Tuesday, April 16, 2024

Movie Review: ‘The Hand Of God’ is Paolo Sorrentino’s Beautiful Childhood Memory Brought to Life

Director: Paolo Sorrentino
Writer: Paolo Sorrentino
Stars: Filippo Scotti, Toni Servillo, Teresa Saponangelo, Marlon Joubert, Luisa Ranieri

Synopsis: In 1980s Naples, Italy, a young man experiences heartbreak and liberation after he’s inadvertently saved from a freak accident by soccer legend Diego Maradona.

In Oscar winner Paolo Sorrentino’s (The Great Beauty) latest film, he changes his tone from the visually intoxicating to a straightforward story based on his own life. Newcomer Filippo Scotti plays Fabietto, a sixteen-year-old Napolitian boy living with his loving family and soaking up his love for Diego Maradona (“the best soccer player of all time,” as stated in the beginning) when he suddenly comes to the local club Napoli. The film’s title refers to a controversial goal by the late soccer legend in the 1986 World Cup that cemented Maradona’s holy status. This is the mid-80s, where Fabietto is living a beautiful life while he struggles to decide what he wants to do as an adult. However, he figures he has time while still enjoying his youth.

There’s his older brother Marchino (Marlon Joubert), an aspiring actor who is all about his upcoming audition in a Federico Fellini film, and sister Daniela who is always in the bathroom, never seen on screen. Sorrentino regular Toni Servillo plays their communist father who, ironically, works in a bank because communists need money too but will never use a remote control to change the channel. Mom Maria (Teresa Saponangelo) is always up for a prank, while the family always stares at the beautiful Patrizia (Luisa Ranieri) and her naked body who struggles with infertility and has an angry husband. Top it off with the fat, mozzarella-eating grandmother who always wears fur, even under the hot sun, and an obese relative who shows her new lover, a seventy-year-old former police officer who speaks with a robotic voice box, and the family celebration is a complete picture.

The first half is a happy-go-lucky trip for all until the midpoint when an unexpected tragedy befalls Fabietto. For those who know Sorrentino’s life, then you will know what happened, and now Fabietto is forced to become an adult earlier than expected. The second half of the film then becomes him trying to straighten out his path now that it has been wrecked and the weakness of the movie is how Sorrentino presents bit-by-bit Fabietto’s climb to moving forward. It is one step at a time, but it just doesn’t feel smooth transitioning scene-to-scene. You do see the seeds of Fabietto’s future being dropped steadily, the same path Sorrentino took to be where he is today.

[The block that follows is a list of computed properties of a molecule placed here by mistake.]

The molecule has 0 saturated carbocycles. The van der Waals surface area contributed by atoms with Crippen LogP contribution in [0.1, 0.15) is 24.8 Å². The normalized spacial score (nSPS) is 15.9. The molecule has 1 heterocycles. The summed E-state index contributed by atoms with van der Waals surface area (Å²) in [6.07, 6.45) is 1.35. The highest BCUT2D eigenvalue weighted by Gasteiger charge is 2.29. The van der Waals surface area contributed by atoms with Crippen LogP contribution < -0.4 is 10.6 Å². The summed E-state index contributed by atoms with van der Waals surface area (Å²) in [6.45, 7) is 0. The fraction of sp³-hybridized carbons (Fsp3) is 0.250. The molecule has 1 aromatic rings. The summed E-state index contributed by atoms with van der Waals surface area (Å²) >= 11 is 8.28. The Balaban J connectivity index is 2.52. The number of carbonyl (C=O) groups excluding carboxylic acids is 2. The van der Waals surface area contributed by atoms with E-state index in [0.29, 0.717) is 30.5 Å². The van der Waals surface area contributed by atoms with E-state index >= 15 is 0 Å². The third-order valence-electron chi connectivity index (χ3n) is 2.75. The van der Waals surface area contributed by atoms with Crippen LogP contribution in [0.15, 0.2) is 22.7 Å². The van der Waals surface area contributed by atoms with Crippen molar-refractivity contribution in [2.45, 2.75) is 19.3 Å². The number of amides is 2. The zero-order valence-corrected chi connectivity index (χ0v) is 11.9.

This is a childhood memory film (like Kenneth Branagh’s Belfast) that allows itself to breathe and touch the values of establishing your roots and never forgetting where you came from. He explores various moments and random encounters that are part of the road to growing up. A pivotal scene towards the last fifteen minutes where Fabietto meets one of his favorite directors who demands him to explain how he really feels and what does he really wants to say (“Then spit it out!”) is Sorrentino in real-life turning on that imaginary light bulb. It’s the one that created The Consequences Of Love, Il Divo, and The Young Pope. For this labor of love, it is good to see Sorrentino get his story and where he started out there in its naked exposition.

Grade: B

Follow me on Twitter: @bsusbielles (Cine-A-Man)

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